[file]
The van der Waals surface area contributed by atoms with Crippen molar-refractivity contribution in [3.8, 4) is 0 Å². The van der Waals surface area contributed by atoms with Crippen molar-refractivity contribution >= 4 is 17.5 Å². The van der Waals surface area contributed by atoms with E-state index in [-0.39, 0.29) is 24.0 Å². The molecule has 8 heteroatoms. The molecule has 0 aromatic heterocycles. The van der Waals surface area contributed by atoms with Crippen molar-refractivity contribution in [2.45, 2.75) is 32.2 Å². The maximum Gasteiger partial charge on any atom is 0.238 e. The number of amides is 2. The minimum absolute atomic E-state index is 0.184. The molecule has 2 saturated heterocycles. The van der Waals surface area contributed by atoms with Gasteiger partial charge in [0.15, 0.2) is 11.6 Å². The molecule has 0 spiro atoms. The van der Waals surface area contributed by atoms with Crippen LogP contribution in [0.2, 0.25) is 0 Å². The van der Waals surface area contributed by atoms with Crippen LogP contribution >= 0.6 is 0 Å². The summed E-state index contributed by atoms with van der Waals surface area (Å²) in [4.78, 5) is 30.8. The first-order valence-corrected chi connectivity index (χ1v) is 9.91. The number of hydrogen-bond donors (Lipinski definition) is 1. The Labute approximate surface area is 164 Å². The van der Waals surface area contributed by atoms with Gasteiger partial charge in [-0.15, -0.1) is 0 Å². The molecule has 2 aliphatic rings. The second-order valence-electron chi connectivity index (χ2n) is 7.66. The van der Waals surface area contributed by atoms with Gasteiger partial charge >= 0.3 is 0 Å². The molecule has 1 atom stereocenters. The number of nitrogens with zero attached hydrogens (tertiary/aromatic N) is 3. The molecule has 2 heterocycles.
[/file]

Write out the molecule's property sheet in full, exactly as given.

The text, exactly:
The van der Waals surface area contributed by atoms with Crippen molar-refractivity contribution in [3.8, 4) is 0 Å². The van der Waals surface area contributed by atoms with Crippen molar-refractivity contribution >= 4 is 17.5 Å². The van der Waals surface area contributed by atoms with E-state index in [-0.39, 0.29) is 24.0 Å². The molecule has 8 heteroatoms. The molecule has 0 aromatic heterocycles. The van der Waals surface area contributed by atoms with Crippen molar-refractivity contribution in [2.45, 2.75) is 32.2 Å². The maximum Gasteiger partial charge on any atom is 0.238 e. The number of amides is 2. The minimum absolute atomic E-state index is 0.184. The molecule has 2 saturated heterocycles. The van der Waals surface area contributed by atoms with Gasteiger partial charge in [0.15, 0.2) is 11.6 Å². The molecule has 0 spiro atoms. The van der Waals surface area contributed by atoms with Crippen LogP contribution in [0.2, 0.25) is 0 Å². The van der Waals surface area contributed by atoms with Crippen LogP contribution >= 0.6 is 0 Å². The summed E-state index contributed by atoms with van der Waals surface area (Å²) in [4.78, 5) is 30.8. The first-order valence-corrected chi connectivity index (χ1v) is 9.91. The number of hydrogen-bond donors (Lipinski definition) is 1. The Labute approximate surface area is 164 Å². The van der Waals surface area contributed by atoms with Gasteiger partial charge in [-0.15, -0.1) is 0 Å². The molecule has 2 aliphatic rings. The second-order valence-electron chi connectivity index (χ2n) is 7.66. The van der Waals surface area contributed by atoms with Gasteiger partial charge >= 0.3 is 0 Å². The molecule has 1 atom stereocenters. The number of nitrogens with zero attached hydrogens (tertiary/aromatic N) is 3. The molecule has 2 heterocycles.